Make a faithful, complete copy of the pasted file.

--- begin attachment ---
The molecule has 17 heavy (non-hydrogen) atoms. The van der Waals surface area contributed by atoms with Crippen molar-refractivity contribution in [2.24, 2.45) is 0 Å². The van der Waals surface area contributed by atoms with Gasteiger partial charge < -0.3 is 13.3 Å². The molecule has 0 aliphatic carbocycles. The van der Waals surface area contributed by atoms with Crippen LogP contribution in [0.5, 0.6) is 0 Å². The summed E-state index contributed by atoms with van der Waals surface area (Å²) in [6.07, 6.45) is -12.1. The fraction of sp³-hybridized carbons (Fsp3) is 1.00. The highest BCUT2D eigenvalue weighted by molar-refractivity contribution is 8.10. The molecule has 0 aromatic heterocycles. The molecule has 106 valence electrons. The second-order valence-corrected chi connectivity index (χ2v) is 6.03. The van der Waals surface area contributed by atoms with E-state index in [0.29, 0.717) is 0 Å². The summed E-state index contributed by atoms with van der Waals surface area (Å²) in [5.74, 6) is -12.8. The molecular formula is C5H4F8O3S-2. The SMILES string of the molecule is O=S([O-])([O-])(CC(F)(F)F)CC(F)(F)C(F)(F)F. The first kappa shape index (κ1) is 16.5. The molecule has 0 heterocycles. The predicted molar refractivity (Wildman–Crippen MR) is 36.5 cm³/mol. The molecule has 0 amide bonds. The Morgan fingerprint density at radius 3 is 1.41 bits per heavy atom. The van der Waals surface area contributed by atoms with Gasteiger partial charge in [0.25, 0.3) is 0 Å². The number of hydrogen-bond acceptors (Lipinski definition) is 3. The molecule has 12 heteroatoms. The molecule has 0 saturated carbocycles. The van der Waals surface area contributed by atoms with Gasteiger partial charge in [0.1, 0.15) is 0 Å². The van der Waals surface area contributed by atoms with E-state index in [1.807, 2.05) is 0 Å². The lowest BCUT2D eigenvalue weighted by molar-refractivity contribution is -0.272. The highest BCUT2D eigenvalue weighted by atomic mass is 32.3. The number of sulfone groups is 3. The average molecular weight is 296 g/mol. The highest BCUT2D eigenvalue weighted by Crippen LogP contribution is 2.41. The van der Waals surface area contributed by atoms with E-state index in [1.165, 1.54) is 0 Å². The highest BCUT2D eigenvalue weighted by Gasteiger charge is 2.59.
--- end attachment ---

The molecule has 17 heavy (non-hydrogen) atoms. The van der Waals surface area contributed by atoms with Crippen molar-refractivity contribution in [2.24, 2.45) is 0 Å². The van der Waals surface area contributed by atoms with Gasteiger partial charge < -0.3 is 13.3 Å². The molecule has 0 aliphatic carbocycles. The van der Waals surface area contributed by atoms with Crippen LogP contribution in [0.5, 0.6) is 0 Å². The summed E-state index contributed by atoms with van der Waals surface area (Å²) in [6.07, 6.45) is -12.1. The fraction of sp³-hybridized carbons (Fsp3) is 1.00. The highest BCUT2D eigenvalue weighted by molar-refractivity contribution is 8.10. The molecule has 0 aromatic heterocycles. The molecule has 106 valence electrons. The second-order valence-corrected chi connectivity index (χ2v) is 6.03. The van der Waals surface area contributed by atoms with E-state index in [0.29, 0.717) is 0 Å². The summed E-state index contributed by atoms with van der Waals surface area (Å²) in [5.74, 6) is -12.8. The molecular formula is C5H4F8O3S-2. The SMILES string of the molecule is O=S([O-])([O-])(CC(F)(F)F)CC(F)(F)C(F)(F)F. The first kappa shape index (κ1) is 16.5. The molecule has 0 heterocycles. The predicted molar refractivity (Wildman–Crippen MR) is 36.5 cm³/mol. The molecule has 0 amide bonds. The Morgan fingerprint density at radius 3 is 1.41 bits per heavy atom. The van der Waals surface area contributed by atoms with Gasteiger partial charge in [0.25, 0.3) is 0 Å². The number of hydrogen-bond acceptors (Lipinski definition) is 3. The molecule has 12 heteroatoms. The molecule has 0 saturated carbocycles. The van der Waals surface area contributed by atoms with Gasteiger partial charge in [0.1, 0.15) is 0 Å². The van der Waals surface area contributed by atoms with E-state index in [1.807, 2.05) is 0 Å². The lowest BCUT2D eigenvalue weighted by molar-refractivity contribution is -0.272. The highest BCUT2D eigenvalue weighted by atomic mass is 32.3. The number of sulfone groups is 3. The average molecular weight is 296 g/mol. The highest BCUT2D eigenvalue weighted by Crippen LogP contribution is 2.41. The van der Waals surface area contributed by atoms with E-state index in [1.165, 1.54) is 0 Å². The highest BCUT2D eigenvalue weighted by Gasteiger charge is 2.59.